• Lynn Butterly, MD. Medical Director, New Hampshire Colorectal Cancer Screening Program; Director of Colorectal Cancer Screening at Dartmouth-Hitchcock Medical Center, Lebanon, New Hampshire.
  • Diane Dwyer, MD. Former Medical Director, Center for Cancer Prevention and Control, Prevention and Health Promotion Administration, Maryland Department of Health and Mental Hygiene, Baltimore, Maryland.
  • David Lieberman, MD. Professor of Medicine and Chief, Division of Gastroenterology and Hepatology, Oregon Health and Science University, Portland, Oregon.
  • Marion Nadel, PhD. Senior Epidemiologist, Division of Cancer Prevention and Control, Centers for Disease Control and Prevention, Atlanta, Georgia.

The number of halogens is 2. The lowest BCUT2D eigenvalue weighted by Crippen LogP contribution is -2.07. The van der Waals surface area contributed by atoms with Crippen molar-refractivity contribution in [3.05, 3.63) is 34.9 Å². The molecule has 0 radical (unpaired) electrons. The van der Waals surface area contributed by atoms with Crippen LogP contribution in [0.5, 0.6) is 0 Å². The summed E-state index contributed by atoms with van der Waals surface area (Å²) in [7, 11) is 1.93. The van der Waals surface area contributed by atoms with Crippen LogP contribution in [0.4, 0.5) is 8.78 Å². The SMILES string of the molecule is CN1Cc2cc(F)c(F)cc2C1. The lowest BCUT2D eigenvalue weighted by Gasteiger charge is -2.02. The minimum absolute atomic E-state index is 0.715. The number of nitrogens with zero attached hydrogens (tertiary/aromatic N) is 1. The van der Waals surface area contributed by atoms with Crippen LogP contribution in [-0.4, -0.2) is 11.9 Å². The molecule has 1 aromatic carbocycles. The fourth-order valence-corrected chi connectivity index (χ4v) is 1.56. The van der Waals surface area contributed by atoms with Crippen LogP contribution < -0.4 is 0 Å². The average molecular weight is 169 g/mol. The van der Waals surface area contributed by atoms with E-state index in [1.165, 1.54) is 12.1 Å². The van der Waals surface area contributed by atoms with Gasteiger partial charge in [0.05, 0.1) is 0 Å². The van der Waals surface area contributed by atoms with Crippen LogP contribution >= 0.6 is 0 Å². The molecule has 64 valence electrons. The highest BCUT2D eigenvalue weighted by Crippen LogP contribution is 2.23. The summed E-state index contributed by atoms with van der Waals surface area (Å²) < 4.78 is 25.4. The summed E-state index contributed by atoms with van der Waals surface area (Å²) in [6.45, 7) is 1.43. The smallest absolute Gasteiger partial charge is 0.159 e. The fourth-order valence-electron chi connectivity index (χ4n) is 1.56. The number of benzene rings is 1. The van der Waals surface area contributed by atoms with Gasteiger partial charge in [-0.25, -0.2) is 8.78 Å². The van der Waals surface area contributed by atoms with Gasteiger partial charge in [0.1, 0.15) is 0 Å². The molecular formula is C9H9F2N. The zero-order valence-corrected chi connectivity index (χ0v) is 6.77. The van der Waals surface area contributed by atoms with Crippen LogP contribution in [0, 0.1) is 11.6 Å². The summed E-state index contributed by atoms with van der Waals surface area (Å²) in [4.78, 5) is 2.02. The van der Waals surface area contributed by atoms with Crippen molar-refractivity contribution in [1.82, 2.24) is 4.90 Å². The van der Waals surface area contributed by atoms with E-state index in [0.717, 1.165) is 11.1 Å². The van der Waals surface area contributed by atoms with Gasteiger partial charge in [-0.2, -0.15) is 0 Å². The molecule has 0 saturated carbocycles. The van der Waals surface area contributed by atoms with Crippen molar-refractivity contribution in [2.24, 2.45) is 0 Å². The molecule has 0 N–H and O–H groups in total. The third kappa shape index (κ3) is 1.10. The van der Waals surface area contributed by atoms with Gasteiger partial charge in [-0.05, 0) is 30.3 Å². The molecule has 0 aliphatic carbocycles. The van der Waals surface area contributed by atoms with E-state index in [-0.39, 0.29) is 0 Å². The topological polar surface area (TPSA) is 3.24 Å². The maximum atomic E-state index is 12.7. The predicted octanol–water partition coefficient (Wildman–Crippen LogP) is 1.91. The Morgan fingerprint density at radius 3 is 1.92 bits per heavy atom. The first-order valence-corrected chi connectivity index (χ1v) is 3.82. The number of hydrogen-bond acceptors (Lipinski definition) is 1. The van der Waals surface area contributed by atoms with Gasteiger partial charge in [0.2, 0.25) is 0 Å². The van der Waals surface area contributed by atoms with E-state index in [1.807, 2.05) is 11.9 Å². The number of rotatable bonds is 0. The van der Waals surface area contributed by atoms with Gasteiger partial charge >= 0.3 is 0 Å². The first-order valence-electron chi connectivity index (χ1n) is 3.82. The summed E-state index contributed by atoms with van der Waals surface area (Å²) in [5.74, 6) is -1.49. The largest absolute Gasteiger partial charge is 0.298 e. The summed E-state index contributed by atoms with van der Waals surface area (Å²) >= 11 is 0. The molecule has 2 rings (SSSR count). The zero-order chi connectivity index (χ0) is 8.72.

• Michael B. Potter, MD. Professor, Department of Family and Community Medicine, University of California, San Francisco, California.
  • Paul C. Schroy, MD, MPH. Professor of Medicine, Boston University School of Medicine, Boston, Massachusetts.
  • Jean Shapiro, PhD. Epidemiologist, Division of Cancer Prevention and Control, Centers for Disease Control and Prevention, Atlanta, Georgia.
  • Richard Wender, MD. Chief Cancer Control Officer, American Cancer Society, Atlanta Georgia, and Professor, Family and Community Medicine, Thomas Jefferson University, Philadelphia, Pennsylvania.

Primary Care Version (WD2433)

Watch the videos on YouTube:

Part 1Part 2Part 3

Links to the presentations:
To save them on your computer, right-click on the link and select “Save Link As” or “Save Target As.”

Part 1 [PDF-1MB]
Part 2 [PDF-661KB]
Part 3 [PDF-1.5MB]

It may be helpful to print the presentations for reference during and after viewing the videos.

The primary care version is intended for primary care physicians, nurses, and other health professionals.